- The outperformance observed before a typical smart beta index is launched virtually disappears once it’s live, yet most investors are making decisions on backtest results.
- Two traits common to backtests—overfitting (or data-snooping bias) and ignoring transaction costs—bias investors’ live return expectations higher than may be realistic.
- By expecting lower performance than backtest results show, questioning how those results were achieved, and selecting a strategy built on sound economic theory, smart beta investors can frame more realistic performance expectations.
Our headquarters in Newport Beach is only 50 miles from the Hollywood studios, although the drive can take up to two hours in rush-hour traffic. But far more than traffic separates the studios’ world from ours. Film directors and actors are allowed multiple “takes” so each scene we see on the big screen is perfect. Occasionally, however, some productions are taped live, and the unplanned cannot be edited out. Who can forget the 2017 Oscars when La La Land was mistakenly announced as the winner of Best Picture?
Like the producers of the Oscars and other live shows, such as Saturday Night Live, investors don’t have the luxury of re-takes—investing committed capital is “live.” Portfolio results can and will go wildly off script, but there are no do-overs. With smart beta, investors often make decisions using simulations, or backtests. Backtests, like big movie productions, can be subject to editing.
Our research shows that approximately two-thirds of smart-beta-index track records are backtests and that most live track records extend no longer than a decade, which implies that much of the investment outcomes reported by smart beta providers are from simulations. In addition, much of the live history that exists is developed without having substantial assets invested in the strategy. Our collective 22 years on the front lines of smart beta research and investor engagement has shown us that investors nearly always base their decisions on these backward-looking, frictionless results.1 We have no problem with that, if it’s done with eyes wide open. Let’s look at ways investors can set better expectations to maximize the benefits of these strategies.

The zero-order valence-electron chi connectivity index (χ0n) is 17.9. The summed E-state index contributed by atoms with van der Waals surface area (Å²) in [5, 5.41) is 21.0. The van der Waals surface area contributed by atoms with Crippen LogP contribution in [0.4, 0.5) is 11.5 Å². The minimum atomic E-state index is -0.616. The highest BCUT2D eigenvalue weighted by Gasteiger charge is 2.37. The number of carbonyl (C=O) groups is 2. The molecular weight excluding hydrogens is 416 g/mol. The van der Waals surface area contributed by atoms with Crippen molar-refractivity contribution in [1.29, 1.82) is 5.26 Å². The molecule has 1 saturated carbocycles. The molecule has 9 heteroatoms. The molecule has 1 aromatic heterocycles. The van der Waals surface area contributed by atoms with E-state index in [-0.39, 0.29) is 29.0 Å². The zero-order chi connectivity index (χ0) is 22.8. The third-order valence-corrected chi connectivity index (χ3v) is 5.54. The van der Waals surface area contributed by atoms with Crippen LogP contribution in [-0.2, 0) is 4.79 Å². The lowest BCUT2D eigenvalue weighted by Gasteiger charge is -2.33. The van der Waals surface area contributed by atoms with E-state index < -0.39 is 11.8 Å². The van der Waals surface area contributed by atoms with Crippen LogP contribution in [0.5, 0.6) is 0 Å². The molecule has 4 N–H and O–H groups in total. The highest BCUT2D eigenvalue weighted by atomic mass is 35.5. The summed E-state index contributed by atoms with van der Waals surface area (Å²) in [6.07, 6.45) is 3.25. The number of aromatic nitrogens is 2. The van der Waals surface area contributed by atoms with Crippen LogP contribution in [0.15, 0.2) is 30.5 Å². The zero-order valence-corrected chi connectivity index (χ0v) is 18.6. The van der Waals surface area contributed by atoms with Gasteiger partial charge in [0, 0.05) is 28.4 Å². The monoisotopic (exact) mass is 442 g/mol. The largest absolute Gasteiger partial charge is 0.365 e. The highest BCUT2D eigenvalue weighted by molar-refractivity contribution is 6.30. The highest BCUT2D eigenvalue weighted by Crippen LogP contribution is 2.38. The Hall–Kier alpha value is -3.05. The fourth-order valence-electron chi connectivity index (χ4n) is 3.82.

Backtest Vs. Live
A backtest, a frequently used tool to frame forward-looking return expectations, is conveniently easy to calculate2 and can be extremely helpful in proving a solid economic intuition with data—and, of course, with 100% hindsight. A backtest can also be useful in gaining a better understanding of the risks associated with an investment strategy—when the strategy is likely to underperform, and why.
Heavy reliance on backtest results can, however, be a harmful activity if investors are not fully aware of the limitations related to the simulated results. We examine the performance of 125 US equity smart beta indices on which exchanged traded funds (ETFs), characterized as strategic beta by Morningstar, are based. We exclude sector indices; indices for which we are not able to obtain the launch date; and indices with less than one year of backtest or live return data. If two or more ETFs track the same index, we include that index only once. The average live history of our universe of smart beta indices is 7 years, and the average total available history is about 21 years.